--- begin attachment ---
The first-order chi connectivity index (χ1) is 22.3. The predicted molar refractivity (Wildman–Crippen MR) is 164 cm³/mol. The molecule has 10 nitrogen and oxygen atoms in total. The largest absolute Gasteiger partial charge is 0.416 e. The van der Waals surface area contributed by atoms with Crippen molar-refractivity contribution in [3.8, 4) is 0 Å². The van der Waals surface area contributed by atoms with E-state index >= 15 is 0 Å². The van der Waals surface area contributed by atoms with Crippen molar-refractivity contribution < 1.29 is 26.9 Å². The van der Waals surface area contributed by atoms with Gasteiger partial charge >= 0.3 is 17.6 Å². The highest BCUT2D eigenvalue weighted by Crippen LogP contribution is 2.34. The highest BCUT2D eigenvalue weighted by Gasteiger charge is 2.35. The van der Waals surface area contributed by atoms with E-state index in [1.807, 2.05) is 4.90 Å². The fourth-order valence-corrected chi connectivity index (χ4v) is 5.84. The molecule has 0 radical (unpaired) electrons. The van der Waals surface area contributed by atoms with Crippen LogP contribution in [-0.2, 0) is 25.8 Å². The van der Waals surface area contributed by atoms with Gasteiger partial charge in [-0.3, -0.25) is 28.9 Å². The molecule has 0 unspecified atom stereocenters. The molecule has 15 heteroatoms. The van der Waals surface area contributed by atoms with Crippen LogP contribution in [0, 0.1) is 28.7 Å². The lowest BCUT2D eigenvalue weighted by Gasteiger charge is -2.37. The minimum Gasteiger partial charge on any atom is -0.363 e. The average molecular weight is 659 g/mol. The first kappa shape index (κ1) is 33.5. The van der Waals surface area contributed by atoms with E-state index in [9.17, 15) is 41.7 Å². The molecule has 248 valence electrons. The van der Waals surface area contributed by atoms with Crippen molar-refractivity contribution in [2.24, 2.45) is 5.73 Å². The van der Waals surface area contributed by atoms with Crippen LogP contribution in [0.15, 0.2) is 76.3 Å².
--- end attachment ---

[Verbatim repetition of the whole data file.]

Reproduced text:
The first-order chi connectivity index (χ1) is 22.3. The predicted molar refractivity (Wildman–Crippen MR) is 164 cm³/mol. The molecule has 10 nitrogen and oxygen atoms in total. The largest absolute Gasteiger partial charge is 0.416 e. The van der Waals surface area contributed by atoms with Crippen molar-refractivity contribution in [3.8, 4) is 0 Å². The van der Waals surface area contributed by atoms with E-state index >= 15 is 0 Å². The van der Waals surface area contributed by atoms with Crippen molar-refractivity contribution < 1.29 is 26.9 Å². The van der Waals surface area contributed by atoms with Gasteiger partial charge >= 0.3 is 17.6 Å². The highest BCUT2D eigenvalue weighted by Crippen LogP contribution is 2.34. The highest BCUT2D eigenvalue weighted by Gasteiger charge is 2.35. The van der Waals surface area contributed by atoms with E-state index in [1.807, 2.05) is 4.90 Å². The fourth-order valence-corrected chi connectivity index (χ4v) is 5.84. The molecule has 0 radical (unpaired) electrons. The van der Waals surface area contributed by atoms with Crippen LogP contribution in [-0.2, 0) is 25.8 Å². The van der Waals surface area contributed by atoms with Gasteiger partial charge in [-0.3, -0.25) is 28.9 Å². The molecule has 0 unspecified atom stereocenters. The molecule has 15 heteroatoms. The van der Waals surface area contributed by atoms with Crippen LogP contribution in [0, 0.1) is 28.7 Å². The lowest BCUT2D eigenvalue weighted by Gasteiger charge is -2.37. The minimum Gasteiger partial charge on any atom is -0.363 e. The average molecular weight is 659 g/mol. The first kappa shape index (κ1) is 33.5. The van der Waals surface area contributed by atoms with E-state index in [9.17, 15) is 41.7 Å². The molecule has 248 valence electrons. The van der Waals surface area contributed by atoms with Crippen molar-refractivity contribution in [2.24, 2.45) is 5.73 Å². The van der Waals surface area contributed by atoms with Crippen LogP contribution in [0.15, 0.2) is 76.3 Å².